Credit: Jeffrey Green via CIO.com
Get ready for the disappearing IT department. Companies including Zappos, GameStop, Aetna and AccuWeather have restructured IT, sometimes radically, to respond to some harsh economic and technologic forces bearing down on CIOs.
Zappos, which has been called "one of the most blissed-out businesses in America," is exploding its entire hierarchy to replace it with what might be the equivalent of a corporate commune. The company spent 2014 reinventing itself as a holacracy, embracing an organizing principle akin to democracy--including a 31-page constitution.
Spontaneity and distributed power are hallmarks of holacracy, where people work in groups, or circles, according to their enthusiasms. The circles are rearranged as new projects emerge or colleagues choose to pursue something else. Employees take suggestions, not orders. Decision-making is pushed down, often to the lowest rungs (if there were rungs). Former managers become "lead links" who offer coaching but don't approve or reject ideas.
"It's a radical approach, and we're passionate about trying it," says Brent Cromley, CTO at Zappos. "We want everyone thinking about how we can improve things, not just a select few at a time or a group set aside to do innovation."
Traditional org charts show lines and boxes, but a holacracy has clots of circles meant to merge and divide like amoeba under a microscope.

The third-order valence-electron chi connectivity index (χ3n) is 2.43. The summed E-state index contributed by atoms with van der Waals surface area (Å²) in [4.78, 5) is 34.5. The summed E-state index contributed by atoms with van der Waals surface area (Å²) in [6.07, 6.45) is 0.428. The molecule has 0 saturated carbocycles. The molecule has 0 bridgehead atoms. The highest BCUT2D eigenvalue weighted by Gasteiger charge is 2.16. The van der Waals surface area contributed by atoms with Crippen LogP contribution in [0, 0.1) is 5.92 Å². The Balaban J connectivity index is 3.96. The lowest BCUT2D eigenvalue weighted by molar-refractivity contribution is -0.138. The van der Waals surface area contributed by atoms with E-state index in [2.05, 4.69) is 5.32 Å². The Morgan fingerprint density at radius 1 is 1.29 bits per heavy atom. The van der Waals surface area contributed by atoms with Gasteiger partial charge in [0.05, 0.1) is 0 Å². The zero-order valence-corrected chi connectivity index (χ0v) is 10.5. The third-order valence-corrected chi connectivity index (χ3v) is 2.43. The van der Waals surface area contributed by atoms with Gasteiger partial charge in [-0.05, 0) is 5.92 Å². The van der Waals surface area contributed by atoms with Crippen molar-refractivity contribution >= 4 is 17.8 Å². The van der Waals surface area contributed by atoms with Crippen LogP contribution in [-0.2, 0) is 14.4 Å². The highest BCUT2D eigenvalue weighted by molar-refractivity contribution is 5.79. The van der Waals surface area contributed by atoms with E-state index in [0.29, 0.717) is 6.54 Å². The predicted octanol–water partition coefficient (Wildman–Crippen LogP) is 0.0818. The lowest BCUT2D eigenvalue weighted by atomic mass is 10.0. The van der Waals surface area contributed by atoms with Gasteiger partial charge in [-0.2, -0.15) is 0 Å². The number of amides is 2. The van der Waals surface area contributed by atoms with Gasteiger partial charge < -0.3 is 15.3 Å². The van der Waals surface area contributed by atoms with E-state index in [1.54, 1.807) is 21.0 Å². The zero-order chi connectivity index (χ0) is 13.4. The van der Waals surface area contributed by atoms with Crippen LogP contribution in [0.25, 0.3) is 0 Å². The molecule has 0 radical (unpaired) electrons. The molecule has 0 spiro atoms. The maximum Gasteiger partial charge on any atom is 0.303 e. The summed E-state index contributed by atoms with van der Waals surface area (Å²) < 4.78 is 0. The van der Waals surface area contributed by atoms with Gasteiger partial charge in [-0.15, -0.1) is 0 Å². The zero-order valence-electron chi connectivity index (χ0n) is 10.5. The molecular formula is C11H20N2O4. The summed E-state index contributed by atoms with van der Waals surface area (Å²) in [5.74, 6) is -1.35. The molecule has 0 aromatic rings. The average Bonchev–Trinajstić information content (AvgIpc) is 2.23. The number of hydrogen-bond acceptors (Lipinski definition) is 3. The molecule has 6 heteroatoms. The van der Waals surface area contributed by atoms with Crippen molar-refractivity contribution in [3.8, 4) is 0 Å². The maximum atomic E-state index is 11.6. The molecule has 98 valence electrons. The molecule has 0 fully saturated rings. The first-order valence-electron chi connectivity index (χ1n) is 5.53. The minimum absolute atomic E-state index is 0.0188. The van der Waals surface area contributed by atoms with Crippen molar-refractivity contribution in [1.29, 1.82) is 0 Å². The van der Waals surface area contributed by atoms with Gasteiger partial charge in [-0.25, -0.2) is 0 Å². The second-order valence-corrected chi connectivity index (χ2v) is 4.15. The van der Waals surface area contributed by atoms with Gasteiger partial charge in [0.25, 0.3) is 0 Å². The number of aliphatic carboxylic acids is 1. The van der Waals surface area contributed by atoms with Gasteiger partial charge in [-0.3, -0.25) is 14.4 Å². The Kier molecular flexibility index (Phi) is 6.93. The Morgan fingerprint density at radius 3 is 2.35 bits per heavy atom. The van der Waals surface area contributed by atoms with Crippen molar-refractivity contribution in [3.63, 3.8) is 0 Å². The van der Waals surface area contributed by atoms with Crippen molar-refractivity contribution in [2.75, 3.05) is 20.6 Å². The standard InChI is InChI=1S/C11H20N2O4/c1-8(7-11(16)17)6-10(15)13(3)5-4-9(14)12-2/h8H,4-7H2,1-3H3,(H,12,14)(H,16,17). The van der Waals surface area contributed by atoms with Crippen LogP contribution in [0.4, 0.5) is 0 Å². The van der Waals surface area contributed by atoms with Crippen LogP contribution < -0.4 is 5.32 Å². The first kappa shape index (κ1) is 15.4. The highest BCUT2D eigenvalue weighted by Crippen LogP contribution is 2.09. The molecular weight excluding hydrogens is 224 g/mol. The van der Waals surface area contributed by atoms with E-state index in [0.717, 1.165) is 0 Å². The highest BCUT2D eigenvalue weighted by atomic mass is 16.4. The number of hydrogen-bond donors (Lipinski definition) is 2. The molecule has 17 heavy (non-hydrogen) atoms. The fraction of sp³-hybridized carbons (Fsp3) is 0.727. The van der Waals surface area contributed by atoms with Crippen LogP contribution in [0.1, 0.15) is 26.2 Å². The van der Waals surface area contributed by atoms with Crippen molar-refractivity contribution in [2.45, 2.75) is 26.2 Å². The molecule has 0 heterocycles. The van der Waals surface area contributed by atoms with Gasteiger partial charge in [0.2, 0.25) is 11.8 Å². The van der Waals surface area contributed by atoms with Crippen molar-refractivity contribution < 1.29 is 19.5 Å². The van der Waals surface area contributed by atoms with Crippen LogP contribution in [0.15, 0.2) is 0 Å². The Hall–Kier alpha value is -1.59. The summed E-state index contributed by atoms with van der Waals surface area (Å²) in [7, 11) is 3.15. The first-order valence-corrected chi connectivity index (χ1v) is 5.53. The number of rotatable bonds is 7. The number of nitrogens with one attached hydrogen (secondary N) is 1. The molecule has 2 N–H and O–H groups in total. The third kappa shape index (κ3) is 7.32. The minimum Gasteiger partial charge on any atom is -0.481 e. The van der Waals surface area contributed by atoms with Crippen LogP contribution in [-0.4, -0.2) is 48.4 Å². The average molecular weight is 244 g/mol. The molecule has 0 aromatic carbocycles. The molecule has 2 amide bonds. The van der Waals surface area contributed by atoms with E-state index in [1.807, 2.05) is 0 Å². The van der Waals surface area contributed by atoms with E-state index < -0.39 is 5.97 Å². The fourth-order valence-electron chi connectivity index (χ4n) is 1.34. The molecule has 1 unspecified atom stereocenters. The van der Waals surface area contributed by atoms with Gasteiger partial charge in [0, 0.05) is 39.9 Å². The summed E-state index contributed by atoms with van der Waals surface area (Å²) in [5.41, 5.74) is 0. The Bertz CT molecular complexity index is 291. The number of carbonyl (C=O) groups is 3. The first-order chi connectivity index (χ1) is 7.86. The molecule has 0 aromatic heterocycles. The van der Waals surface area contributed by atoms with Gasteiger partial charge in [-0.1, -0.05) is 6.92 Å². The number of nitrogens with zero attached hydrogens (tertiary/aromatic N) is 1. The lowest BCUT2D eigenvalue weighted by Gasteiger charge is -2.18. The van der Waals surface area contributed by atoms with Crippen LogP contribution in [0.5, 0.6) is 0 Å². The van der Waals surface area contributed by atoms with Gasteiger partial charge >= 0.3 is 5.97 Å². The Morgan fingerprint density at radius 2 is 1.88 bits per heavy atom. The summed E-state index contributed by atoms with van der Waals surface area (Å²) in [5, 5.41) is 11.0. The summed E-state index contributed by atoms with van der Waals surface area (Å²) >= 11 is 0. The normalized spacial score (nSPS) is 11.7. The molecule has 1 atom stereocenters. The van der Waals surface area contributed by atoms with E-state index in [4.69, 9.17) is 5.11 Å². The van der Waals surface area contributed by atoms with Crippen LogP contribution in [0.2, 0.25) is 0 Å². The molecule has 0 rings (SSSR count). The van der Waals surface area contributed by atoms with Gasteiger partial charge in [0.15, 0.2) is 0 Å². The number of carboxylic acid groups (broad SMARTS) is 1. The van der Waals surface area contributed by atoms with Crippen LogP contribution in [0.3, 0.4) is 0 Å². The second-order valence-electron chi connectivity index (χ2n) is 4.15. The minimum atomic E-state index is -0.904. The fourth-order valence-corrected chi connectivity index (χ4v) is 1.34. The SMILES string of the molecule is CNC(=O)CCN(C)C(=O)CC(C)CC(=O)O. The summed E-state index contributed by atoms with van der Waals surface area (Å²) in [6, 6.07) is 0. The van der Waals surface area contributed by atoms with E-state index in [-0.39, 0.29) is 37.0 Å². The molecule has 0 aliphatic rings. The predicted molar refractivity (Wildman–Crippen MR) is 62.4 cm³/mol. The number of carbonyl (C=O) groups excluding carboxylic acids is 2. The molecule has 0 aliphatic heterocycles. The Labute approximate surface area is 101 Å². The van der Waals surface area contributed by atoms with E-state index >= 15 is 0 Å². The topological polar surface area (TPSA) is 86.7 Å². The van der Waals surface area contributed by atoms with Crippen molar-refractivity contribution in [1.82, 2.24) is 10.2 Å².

Not every revamp goes to the Zappos extreme but some CIOs are feeling pressure to change the IT group amid new business realities. Marketing chiefs and other non-IT executives now encroach, or want to encroach, on technology decisions. Tech is changing faster than ever, while financial slumps and internal bureaucracy can inhibit quick response. And customers won't wait. Walt Disney Parks and Resorts reorganized its global IT operation in October, aiming to double the share of technologists working on innovation from 30 percent to more than 60 percent. General Electric has formed agile and sometimes self-governing teams. Other CIOs have abolished IT groups focused on technologies, such as email or the data center, and have reorganized to target business goals, such as customer acquisition or globalization, says Andrew Horne, a managing director at the Corporate Executive Board.
Companies are struggling to transform into digital versions of themselves, often with no clear idea of what they will look like at the end. The IT group, Horne says, must be ready for anything.
"We see companies trying to create a structure that is flexible enough to be able to succeed regardless of the type of demand for technology, the type of economy or the direction the company goes," he says.
Done well, a dramatic overhaul can make IT responsive to the unknown. Done poorly, you fertilize staff resentment about too much change or dead-end jobs on legacy systems. There are no best practices for the bleeding edge. Just a few intrepid CIOs.
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